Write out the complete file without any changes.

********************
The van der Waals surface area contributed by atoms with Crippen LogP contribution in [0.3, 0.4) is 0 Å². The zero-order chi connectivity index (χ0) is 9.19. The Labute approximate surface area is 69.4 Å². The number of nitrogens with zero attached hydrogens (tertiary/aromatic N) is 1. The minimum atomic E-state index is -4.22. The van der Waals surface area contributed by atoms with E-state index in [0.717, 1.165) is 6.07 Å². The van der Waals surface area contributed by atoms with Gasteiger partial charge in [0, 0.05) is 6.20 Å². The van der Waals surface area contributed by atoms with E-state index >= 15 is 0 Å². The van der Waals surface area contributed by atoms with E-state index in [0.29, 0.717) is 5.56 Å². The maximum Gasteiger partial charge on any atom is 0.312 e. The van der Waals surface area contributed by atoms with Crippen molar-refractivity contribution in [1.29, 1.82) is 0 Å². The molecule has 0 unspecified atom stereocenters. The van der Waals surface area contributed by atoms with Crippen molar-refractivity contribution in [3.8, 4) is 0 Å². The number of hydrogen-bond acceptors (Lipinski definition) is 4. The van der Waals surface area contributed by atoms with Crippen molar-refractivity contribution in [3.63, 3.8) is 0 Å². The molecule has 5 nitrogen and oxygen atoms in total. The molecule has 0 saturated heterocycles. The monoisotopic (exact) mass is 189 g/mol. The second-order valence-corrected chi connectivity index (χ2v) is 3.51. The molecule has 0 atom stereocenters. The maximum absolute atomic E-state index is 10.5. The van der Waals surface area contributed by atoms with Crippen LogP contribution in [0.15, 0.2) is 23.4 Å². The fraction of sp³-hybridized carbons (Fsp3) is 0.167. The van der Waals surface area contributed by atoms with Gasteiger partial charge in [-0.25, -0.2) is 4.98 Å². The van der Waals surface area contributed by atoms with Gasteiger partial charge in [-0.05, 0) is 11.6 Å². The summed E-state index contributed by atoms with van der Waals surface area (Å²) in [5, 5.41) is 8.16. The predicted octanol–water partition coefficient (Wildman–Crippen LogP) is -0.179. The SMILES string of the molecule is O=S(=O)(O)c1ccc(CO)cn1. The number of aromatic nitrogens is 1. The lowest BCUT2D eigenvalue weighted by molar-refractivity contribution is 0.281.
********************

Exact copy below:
The van der Waals surface area contributed by atoms with Crippen LogP contribution in [0.3, 0.4) is 0 Å². The zero-order chi connectivity index (χ0) is 9.19. The Labute approximate surface area is 69.4 Å². The number of nitrogens with zero attached hydrogens (tertiary/aromatic N) is 1. The minimum atomic E-state index is -4.22. The van der Waals surface area contributed by atoms with E-state index in [0.717, 1.165) is 6.07 Å². The van der Waals surface area contributed by atoms with Gasteiger partial charge in [0, 0.05) is 6.20 Å². The van der Waals surface area contributed by atoms with E-state index >= 15 is 0 Å². The van der Waals surface area contributed by atoms with E-state index in [0.29, 0.717) is 5.56 Å². The maximum Gasteiger partial charge on any atom is 0.312 e. The van der Waals surface area contributed by atoms with Crippen molar-refractivity contribution in [1.29, 1.82) is 0 Å². The molecule has 0 unspecified atom stereocenters. The van der Waals surface area contributed by atoms with Crippen molar-refractivity contribution in [3.8, 4) is 0 Å². The number of hydrogen-bond acceptors (Lipinski definition) is 4. The van der Waals surface area contributed by atoms with Crippen molar-refractivity contribution in [3.63, 3.8) is 0 Å². The molecule has 5 nitrogen and oxygen atoms in total. The molecule has 0 saturated heterocycles. The monoisotopic (exact) mass is 189 g/mol. The second-order valence-corrected chi connectivity index (χ2v) is 3.51. The molecule has 0 atom stereocenters. The maximum absolute atomic E-state index is 10.5. The van der Waals surface area contributed by atoms with Crippen LogP contribution in [0.15, 0.2) is 23.4 Å². The fraction of sp³-hybridized carbons (Fsp3) is 0.167. The van der Waals surface area contributed by atoms with Gasteiger partial charge in [-0.25, -0.2) is 4.98 Å². The van der Waals surface area contributed by atoms with Gasteiger partial charge in [-0.05, 0) is 11.6 Å². The summed E-state index contributed by atoms with van der Waals surface area (Å²) in [5, 5.41) is 8.16. The predicted octanol–water partition coefficient (Wildman–Crippen LogP) is -0.179. The SMILES string of the molecule is O=S(=O)(O)c1ccc(CO)cn1. The number of aromatic nitrogens is 1. The lowest BCUT2D eigenvalue weighted by molar-refractivity contribution is 0.281.